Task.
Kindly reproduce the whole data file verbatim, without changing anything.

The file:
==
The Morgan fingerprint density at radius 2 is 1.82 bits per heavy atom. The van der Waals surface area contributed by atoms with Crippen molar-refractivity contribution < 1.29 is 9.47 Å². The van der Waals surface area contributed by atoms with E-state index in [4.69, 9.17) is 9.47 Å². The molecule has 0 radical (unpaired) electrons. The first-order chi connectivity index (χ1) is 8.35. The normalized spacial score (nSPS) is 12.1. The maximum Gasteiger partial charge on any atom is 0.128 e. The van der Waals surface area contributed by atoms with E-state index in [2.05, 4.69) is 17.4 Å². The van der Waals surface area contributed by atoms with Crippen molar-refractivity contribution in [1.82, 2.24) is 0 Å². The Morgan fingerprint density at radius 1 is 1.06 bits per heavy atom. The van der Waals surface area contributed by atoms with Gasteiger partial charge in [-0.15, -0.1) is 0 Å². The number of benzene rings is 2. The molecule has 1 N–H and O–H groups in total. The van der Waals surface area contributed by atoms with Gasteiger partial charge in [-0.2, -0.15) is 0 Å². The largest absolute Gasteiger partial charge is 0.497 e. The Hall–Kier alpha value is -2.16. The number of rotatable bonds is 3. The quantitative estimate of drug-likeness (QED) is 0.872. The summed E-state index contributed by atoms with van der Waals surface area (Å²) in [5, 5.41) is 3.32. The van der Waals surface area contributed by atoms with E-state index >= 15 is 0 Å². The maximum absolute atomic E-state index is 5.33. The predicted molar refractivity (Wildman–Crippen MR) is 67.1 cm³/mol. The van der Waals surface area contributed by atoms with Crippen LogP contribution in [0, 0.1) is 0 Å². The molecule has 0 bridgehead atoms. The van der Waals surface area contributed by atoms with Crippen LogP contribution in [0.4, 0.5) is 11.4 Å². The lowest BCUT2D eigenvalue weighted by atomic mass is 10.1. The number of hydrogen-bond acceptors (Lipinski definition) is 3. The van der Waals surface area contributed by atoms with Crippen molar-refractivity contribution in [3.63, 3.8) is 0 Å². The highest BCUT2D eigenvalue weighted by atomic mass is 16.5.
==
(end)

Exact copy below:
The Morgan fingerprint density at radius 2 is 1.82 bits per heavy atom. The van der Waals surface area contributed by atoms with Crippen molar-refractivity contribution < 1.29 is 9.47 Å². The van der Waals surface area contributed by atoms with E-state index in [4.69, 9.17) is 9.47 Å². The molecule has 0 radical (unpaired) electrons. The first-order chi connectivity index (χ1) is 8.35. The normalized spacial score (nSPS) is 12.1. The maximum Gasteiger partial charge on any atom is 0.128 e. The van der Waals surface area contributed by atoms with E-state index in [2.05, 4.69) is 17.4 Å². The van der Waals surface area contributed by atoms with Crippen molar-refractivity contribution in [1.82, 2.24) is 0 Å². The Morgan fingerprint density at radius 1 is 1.06 bits per heavy atom. The van der Waals surface area contributed by atoms with Gasteiger partial charge in [-0.15, -0.1) is 0 Å². The number of benzene rings is 2. The molecule has 1 N–H and O–H groups in total. The van der Waals surface area contributed by atoms with Gasteiger partial charge in [-0.2, -0.15) is 0 Å². The largest absolute Gasteiger partial charge is 0.497 e. The Hall–Kier alpha value is -2.16. The number of rotatable bonds is 3. The quantitative estimate of drug-likeness (QED) is 0.872. The summed E-state index contributed by atoms with van der Waals surface area (Å²) in [5, 5.41) is 3.32. The van der Waals surface area contributed by atoms with E-state index >= 15 is 0 Å². The maximum absolute atomic E-state index is 5.33. The predicted molar refractivity (Wildman–Crippen MR) is 67.1 cm³/mol. The van der Waals surface area contributed by atoms with Crippen LogP contribution in [0, 0.1) is 0 Å². The molecule has 0 bridgehead atoms. The van der Waals surface area contributed by atoms with Crippen LogP contribution in [0.4, 0.5) is 11.4 Å². The lowest BCUT2D eigenvalue weighted by atomic mass is 10.1. The number of hydrogen-bond acceptors (Lipinski definition) is 3. The van der Waals surface area contributed by atoms with Crippen molar-refractivity contribution in [3.63, 3.8) is 0 Å². The highest BCUT2D eigenvalue weighted by atomic mass is 16.5.